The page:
Developing UTAH


Within the UTAH code, provisioning machines is handled by subclasses of the Machine class.

Scripts should provision machines by creating an instance of a subclass of the Inventory class, and using the Inventory.request() method to obtain a machine. Inventories are intended to prevent resource collision.

End users not writing scripts can provision machines automatically using scripts provided by the UTAH package. Please see the main UTAH page for that.

How to use custom preseeds

By default UTAH uses a preseed stored as /etc/utah/default-preseed.cfg for the provisioning of the test machine. By giving a -p preseed_file input to UTAH a custom provisioning could be carried out.

For example, the following command would provision the test machine with quantal server image with the options given in the contents of preseed_file and run the post installation tests given in

sudo -i -u utah /usr/share/utah/examples/ \
    -i \
    -p /absolute_path_to/preseed-file /absolute_path_to/

An example preseed for precise is given in the Ubuntu Installation Guide.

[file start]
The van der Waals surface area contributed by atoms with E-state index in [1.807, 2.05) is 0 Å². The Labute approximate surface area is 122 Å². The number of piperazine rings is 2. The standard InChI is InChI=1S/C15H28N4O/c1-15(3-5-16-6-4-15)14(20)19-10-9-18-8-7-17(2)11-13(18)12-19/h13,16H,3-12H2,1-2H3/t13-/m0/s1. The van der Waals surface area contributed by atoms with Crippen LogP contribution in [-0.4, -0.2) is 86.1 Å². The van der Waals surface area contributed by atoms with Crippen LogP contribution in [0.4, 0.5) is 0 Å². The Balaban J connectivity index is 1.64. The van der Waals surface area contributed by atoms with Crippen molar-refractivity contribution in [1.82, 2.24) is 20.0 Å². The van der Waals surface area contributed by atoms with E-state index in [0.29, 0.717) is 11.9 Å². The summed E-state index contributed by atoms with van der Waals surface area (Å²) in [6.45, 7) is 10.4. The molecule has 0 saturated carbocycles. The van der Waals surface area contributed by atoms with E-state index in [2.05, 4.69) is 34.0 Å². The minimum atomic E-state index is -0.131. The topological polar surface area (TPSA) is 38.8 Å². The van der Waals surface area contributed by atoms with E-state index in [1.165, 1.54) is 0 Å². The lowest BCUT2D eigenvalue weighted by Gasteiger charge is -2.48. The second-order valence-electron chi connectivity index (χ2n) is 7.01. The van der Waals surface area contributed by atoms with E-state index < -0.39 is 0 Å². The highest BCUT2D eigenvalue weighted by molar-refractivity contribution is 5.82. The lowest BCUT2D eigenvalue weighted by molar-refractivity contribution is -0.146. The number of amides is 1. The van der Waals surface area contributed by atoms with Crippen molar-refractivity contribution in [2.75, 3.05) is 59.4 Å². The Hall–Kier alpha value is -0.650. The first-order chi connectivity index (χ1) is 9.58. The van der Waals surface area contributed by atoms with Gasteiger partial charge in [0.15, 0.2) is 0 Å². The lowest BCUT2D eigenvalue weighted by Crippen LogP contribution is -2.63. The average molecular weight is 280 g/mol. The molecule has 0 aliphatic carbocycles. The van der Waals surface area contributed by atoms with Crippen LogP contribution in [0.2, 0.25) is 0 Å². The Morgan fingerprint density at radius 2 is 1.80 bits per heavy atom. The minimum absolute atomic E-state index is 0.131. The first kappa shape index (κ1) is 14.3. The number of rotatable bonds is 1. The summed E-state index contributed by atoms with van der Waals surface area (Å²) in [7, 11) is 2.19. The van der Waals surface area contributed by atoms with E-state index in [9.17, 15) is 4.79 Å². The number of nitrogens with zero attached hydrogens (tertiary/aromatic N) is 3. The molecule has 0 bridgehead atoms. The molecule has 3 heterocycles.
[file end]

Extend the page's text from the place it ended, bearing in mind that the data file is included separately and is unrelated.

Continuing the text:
Coding guidelines for developers


As UTAH codebase becomes more stable, there’s an effort to make it not only work correctly, but also look correctly. To do that, we’re using flake8, a static code analysis tool that is a combination of both pyflakes and pep8. This way, both syntax and PEP008 errors can be checked in a single shot.

What is PEP8?

PEP008 (Python Enhancement Proposal 8) is a document that contains a set of style guidelines for developers written by Guido van Rossum and Barry Warsaw. It’s commonly accepted as the de facto style document for python developers; so, unless we don’t find useful after some time, we decided to adopt it.

Are there any other guidelines?

Aside from PEP008, the Google Python Style Guide has received some attention as well. Since it differs from PEP008 at some places, this one isn’t being followed at this time, but some part of it could be used in the future.

Are there any other tools?

Another tool that has a very good reputation is pylint. While it’s a very useful tool, it’s a little bit more difficult to use and requires some time to configure it to adapt to the policy of a given project. Anyway, it could be used in the future as well to catch some of the errors/warnings that might not be detected by flake8.

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